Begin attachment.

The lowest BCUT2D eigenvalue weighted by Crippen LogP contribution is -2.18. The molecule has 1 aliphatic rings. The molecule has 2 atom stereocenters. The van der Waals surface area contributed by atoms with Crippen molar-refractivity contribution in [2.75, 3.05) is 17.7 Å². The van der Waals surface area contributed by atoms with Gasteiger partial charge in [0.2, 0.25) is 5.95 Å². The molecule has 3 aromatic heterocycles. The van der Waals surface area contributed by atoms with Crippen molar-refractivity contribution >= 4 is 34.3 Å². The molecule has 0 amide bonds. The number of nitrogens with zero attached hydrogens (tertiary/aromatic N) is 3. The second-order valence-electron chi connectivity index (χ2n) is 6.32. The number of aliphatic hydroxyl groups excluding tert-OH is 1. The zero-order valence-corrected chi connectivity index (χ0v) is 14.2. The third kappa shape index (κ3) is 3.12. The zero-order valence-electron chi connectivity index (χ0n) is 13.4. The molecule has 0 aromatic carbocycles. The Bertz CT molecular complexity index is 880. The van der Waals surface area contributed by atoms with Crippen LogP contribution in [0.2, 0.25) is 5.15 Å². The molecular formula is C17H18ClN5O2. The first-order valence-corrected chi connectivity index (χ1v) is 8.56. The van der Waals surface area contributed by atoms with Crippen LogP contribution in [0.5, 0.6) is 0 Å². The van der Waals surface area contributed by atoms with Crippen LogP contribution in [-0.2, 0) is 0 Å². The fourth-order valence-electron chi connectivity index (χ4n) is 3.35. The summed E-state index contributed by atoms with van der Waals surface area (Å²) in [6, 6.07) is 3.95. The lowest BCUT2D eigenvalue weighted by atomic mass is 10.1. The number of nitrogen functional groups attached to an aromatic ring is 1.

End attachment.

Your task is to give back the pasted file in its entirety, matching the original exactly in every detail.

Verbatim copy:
The lowest BCUT2D eigenvalue weighted by Crippen LogP contribution is -2.18. The molecule has 1 aliphatic rings. The molecule has 2 atom stereocenters. The van der Waals surface area contributed by atoms with Crippen molar-refractivity contribution in [2.75, 3.05) is 17.7 Å². The van der Waals surface area contributed by atoms with Gasteiger partial charge in [0.2, 0.25) is 5.95 Å². The molecule has 3 aromatic heterocycles. The van der Waals surface area contributed by atoms with Crippen molar-refractivity contribution >= 4 is 34.3 Å². The molecule has 0 amide bonds. The number of nitrogens with zero attached hydrogens (tertiary/aromatic N) is 3. The second-order valence-electron chi connectivity index (χ2n) is 6.32. The number of aliphatic hydroxyl groups excluding tert-OH is 1. The zero-order valence-corrected chi connectivity index (χ0v) is 14.2. The third kappa shape index (κ3) is 3.12. The zero-order valence-electron chi connectivity index (χ0n) is 13.4. The molecule has 0 aromatic carbocycles. The Bertz CT molecular complexity index is 880. The van der Waals surface area contributed by atoms with Crippen LogP contribution in [0.2, 0.25) is 5.15 Å². The molecular formula is C17H18ClN5O2. The first-order valence-corrected chi connectivity index (χ1v) is 8.56. The van der Waals surface area contributed by atoms with Crippen LogP contribution in [0.5, 0.6) is 0 Å². The van der Waals surface area contributed by atoms with Crippen LogP contribution in [-0.2, 0) is 0 Å². The fourth-order valence-electron chi connectivity index (χ4n) is 3.35. The summed E-state index contributed by atoms with van der Waals surface area (Å²) in [6, 6.07) is 3.95. The lowest BCUT2D eigenvalue weighted by atomic mass is 10.1. The number of nitrogen functional groups attached to an aromatic ring is 1.